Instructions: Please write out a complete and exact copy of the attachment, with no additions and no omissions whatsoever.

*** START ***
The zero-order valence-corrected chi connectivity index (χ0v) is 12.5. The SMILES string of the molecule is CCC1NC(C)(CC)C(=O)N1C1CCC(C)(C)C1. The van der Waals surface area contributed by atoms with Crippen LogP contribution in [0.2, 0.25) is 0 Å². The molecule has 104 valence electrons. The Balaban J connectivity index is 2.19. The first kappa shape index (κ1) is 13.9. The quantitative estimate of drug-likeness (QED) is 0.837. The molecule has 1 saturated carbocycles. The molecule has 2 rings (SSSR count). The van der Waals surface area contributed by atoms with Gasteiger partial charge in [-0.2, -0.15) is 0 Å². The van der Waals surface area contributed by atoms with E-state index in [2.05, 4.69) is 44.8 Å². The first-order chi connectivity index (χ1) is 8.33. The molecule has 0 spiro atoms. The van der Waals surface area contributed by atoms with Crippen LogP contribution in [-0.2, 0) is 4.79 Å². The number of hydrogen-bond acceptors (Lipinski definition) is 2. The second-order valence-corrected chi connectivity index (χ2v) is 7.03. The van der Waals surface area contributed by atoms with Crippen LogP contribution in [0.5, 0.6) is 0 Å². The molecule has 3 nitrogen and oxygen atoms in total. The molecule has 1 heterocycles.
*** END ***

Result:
The zero-order valence-corrected chi connectivity index (χ0v) is 12.5. The SMILES string of the molecule is CCC1NC(C)(CC)C(=O)N1C1CCC(C)(C)C1. The van der Waals surface area contributed by atoms with Crippen LogP contribution in [0.2, 0.25) is 0 Å². The molecule has 104 valence electrons. The Balaban J connectivity index is 2.19. The first kappa shape index (κ1) is 13.9. The quantitative estimate of drug-likeness (QED) is 0.837. The molecule has 1 saturated carbocycles. The molecule has 2 rings (SSSR count). The van der Waals surface area contributed by atoms with Gasteiger partial charge in [-0.2, -0.15) is 0 Å². The van der Waals surface area contributed by atoms with E-state index in [2.05, 4.69) is 44.8 Å². The first-order chi connectivity index (χ1) is 8.33. The molecule has 0 spiro atoms. The van der Waals surface area contributed by atoms with Crippen LogP contribution in [-0.2, 0) is 4.79 Å². The number of hydrogen-bond acceptors (Lipinski definition) is 2. The second-order valence-corrected chi connectivity index (χ2v) is 7.03. The van der Waals surface area contributed by atoms with Crippen LogP contribution in [0.5, 0.6) is 0 Å². The molecule has 3 nitrogen and oxygen atoms in total. The molecule has 1 heterocycles.